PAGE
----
I don’t know about you, but I could do without Trials and Temptations. I mean, I know that James tells us that the trying of our faith works patience, and that 1 Peter encourages us to persevere, but that doesn’t mean that I enjoy them. I have a hard time, as I’m sure you do, counting it all joy.
The truth of the matter is, we humans like to be lazy. We’d like to do what our lusts enjoy, or do nothing, and that in and of itself is rebellion against God. God created man to work the garden, to keep it. We were designed for this purpose and laziness is the opposite or in rebellion to our design.
And then, on top of all of it are trials and temptations. The difference between the two can be subtle, but the temptation is attempting to make you fall or sin while the trial is something that comes that works on your endurance.
Gamers will understand trials more if I use the phrase “grinding”. Most games have this section where you go through a bunch of boring quests both to teach you the game’s mechanics as well as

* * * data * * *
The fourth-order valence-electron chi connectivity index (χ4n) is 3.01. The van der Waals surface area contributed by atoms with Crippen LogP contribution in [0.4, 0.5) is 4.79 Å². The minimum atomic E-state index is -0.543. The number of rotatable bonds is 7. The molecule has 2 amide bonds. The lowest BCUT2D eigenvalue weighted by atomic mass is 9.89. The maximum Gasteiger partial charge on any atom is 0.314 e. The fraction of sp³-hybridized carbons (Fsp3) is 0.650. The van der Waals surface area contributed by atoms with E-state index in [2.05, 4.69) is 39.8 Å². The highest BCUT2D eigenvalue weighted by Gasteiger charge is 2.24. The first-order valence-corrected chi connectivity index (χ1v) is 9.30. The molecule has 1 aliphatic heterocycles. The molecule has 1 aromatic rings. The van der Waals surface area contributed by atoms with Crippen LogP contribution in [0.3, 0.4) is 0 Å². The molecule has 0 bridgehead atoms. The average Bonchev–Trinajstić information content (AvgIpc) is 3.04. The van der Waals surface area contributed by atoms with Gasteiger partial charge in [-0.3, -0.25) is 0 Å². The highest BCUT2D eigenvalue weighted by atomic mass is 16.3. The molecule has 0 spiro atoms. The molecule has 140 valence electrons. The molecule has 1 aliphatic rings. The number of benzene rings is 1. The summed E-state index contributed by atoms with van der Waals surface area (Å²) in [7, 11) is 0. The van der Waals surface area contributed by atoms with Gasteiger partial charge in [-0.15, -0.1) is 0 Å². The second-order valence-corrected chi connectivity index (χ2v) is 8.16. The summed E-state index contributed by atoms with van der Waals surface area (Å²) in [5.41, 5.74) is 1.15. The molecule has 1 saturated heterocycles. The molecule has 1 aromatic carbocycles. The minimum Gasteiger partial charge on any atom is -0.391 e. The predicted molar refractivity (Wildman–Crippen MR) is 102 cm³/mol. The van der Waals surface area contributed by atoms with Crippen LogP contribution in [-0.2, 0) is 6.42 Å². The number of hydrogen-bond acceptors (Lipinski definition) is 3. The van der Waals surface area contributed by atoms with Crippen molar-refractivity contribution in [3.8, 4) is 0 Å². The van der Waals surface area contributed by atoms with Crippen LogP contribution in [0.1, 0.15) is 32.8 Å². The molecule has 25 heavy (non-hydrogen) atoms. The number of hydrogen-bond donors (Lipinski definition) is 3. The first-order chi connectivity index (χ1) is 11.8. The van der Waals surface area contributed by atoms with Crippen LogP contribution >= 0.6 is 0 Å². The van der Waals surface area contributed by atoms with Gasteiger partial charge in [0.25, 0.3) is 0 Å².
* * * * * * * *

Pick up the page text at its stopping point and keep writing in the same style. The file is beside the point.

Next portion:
to bore you to death get you to spend more time in the game. Also, now with micropayments and free games, they can offer you ways to bypass the slog if you are willing to part with some cash.
Trials are just like grinding: you go through it to get your character stronger. An overwhelming majority of the time it’s not fun, but it builds us. Training montages in movies makes us think that a few minutes of working out and we’re ready to box the champion, or a little running we’ll lose all the weight. In real life, trials take time and they build us.
Temptations show us where we are weak and are susceptible to sin. They are things we have to fight and defeat. They can work to our good, but they are to be resisted– the sooner the better. They work toward our good in that they show us where we can improve and get closer to God.
So be thankful for both trials and tribulations. You know that God loves you and is working for your greatest good.